Oxford University Press's
Academic Insights for the Thinking World

  • Author: Ivan Raykoff

Music and touch in Call Me By Your Name

A rich sensuality of touch permeates Luca Guadagnino’s new film Call Me By Your Name, based on André Aciman’s 2007 novel of the same name. This tactile quality comes through not only in its evocative visual imagery: close-ups of hands and fingers and feet, shoulder rubs, sweaty bare skin glistening in the sun, bodies lounging on lush grass or jumping into chilly spring-fed ponds, soft-boiled eggs and ripe fruits bursting with juices, the broken limbs and pitted patina of ancient bronzes.

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Carol: a “touching” love story both literally and musically

Todd Haynes’ new film Carol is an adaptation of Patricia Highsmith’s semi-autobiographical novel The Price of Salt, first published in 1952 under the pseudonym Claire Morgan. Daring for its time, the novel depicts a passionate lesbian romance between Carol Aird (Cate Blanchett), a well-off middle-aged New Jersey housewife divorcing her husband, and nineteen-year-old Therese Belivet (Rooney Mara), who works as a department store salesclerk.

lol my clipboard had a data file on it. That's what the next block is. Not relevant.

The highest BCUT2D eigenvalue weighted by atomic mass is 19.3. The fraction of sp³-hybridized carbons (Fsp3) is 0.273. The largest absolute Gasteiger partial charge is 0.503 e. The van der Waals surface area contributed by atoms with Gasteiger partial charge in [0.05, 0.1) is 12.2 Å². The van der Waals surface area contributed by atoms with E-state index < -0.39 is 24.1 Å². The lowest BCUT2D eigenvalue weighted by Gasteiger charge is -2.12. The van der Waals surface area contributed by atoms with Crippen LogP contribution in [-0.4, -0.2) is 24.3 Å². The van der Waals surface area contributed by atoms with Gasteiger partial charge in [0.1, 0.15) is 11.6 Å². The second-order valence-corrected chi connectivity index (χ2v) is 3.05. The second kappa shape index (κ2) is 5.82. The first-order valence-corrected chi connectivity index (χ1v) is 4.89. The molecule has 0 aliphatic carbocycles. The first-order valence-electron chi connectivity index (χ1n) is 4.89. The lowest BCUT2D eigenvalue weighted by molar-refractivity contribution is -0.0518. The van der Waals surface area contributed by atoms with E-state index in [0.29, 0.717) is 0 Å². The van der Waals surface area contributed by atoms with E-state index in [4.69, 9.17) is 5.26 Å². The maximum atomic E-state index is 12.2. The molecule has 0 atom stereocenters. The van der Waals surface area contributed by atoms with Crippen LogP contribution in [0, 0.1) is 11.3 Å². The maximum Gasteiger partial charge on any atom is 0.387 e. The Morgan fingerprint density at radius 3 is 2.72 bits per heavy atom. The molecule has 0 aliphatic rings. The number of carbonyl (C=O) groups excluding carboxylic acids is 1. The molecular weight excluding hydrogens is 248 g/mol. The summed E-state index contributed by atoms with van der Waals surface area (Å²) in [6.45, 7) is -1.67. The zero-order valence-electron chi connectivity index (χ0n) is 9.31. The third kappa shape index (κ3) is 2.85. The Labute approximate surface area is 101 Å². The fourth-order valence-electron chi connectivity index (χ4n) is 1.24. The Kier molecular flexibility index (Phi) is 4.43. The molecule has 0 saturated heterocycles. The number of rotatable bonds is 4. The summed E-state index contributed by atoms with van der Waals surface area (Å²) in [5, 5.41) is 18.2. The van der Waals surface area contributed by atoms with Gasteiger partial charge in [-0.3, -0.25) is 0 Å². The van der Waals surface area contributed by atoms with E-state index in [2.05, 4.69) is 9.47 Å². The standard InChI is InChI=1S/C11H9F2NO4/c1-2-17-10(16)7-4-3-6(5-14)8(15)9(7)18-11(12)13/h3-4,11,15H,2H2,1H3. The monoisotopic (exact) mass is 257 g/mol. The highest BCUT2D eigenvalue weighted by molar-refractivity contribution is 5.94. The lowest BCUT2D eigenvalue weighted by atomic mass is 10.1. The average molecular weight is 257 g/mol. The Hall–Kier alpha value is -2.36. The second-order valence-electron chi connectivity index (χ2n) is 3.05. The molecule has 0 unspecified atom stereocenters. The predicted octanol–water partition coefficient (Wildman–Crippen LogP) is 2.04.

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Grand Piano: the key to virtuosity

“Play one wrong note and you die!” The recently-released feature film Grand Piano, directed by Eugenio Mira and starring Elijah Wood, is an artsy and rather convoluted thriller about classical music and murder.

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